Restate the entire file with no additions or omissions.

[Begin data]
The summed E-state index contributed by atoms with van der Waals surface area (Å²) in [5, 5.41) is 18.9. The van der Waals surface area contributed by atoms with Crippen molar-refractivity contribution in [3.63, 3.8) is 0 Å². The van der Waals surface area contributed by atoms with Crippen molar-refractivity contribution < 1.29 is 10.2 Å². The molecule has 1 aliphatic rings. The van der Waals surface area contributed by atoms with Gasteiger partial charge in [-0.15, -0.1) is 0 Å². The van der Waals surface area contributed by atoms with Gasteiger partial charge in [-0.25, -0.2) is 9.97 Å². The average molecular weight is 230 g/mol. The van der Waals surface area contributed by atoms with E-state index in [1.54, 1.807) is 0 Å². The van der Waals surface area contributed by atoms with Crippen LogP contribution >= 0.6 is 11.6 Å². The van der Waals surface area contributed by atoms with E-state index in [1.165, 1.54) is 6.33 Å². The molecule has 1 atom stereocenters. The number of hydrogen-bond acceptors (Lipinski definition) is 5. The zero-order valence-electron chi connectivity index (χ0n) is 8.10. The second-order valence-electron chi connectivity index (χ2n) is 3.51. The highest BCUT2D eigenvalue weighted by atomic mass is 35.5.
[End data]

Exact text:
The summed E-state index contributed by atoms with van der Waals surface area (Å²) in [5, 5.41) is 18.9. The van der Waals surface area contributed by atoms with Crippen molar-refractivity contribution in [3.63, 3.8) is 0 Å². The van der Waals surface area contributed by atoms with Crippen molar-refractivity contribution < 1.29 is 10.2 Å². The molecule has 1 aliphatic rings. The van der Waals surface area contributed by atoms with Gasteiger partial charge in [-0.15, -0.1) is 0 Å². The van der Waals surface area contributed by atoms with Gasteiger partial charge in [-0.25, -0.2) is 9.97 Å². The average molecular weight is 230 g/mol. The van der Waals surface area contributed by atoms with E-state index in [1.54, 1.807) is 0 Å². The van der Waals surface area contributed by atoms with Crippen LogP contribution >= 0.6 is 11.6 Å². The van der Waals surface area contributed by atoms with E-state index in [1.165, 1.54) is 6.33 Å². The molecule has 1 atom stereocenters. The number of hydrogen-bond acceptors (Lipinski definition) is 5. The zero-order valence-electron chi connectivity index (χ0n) is 8.10. The second-order valence-electron chi connectivity index (χ2n) is 3.51. The highest BCUT2D eigenvalue weighted by atomic mass is 35.5.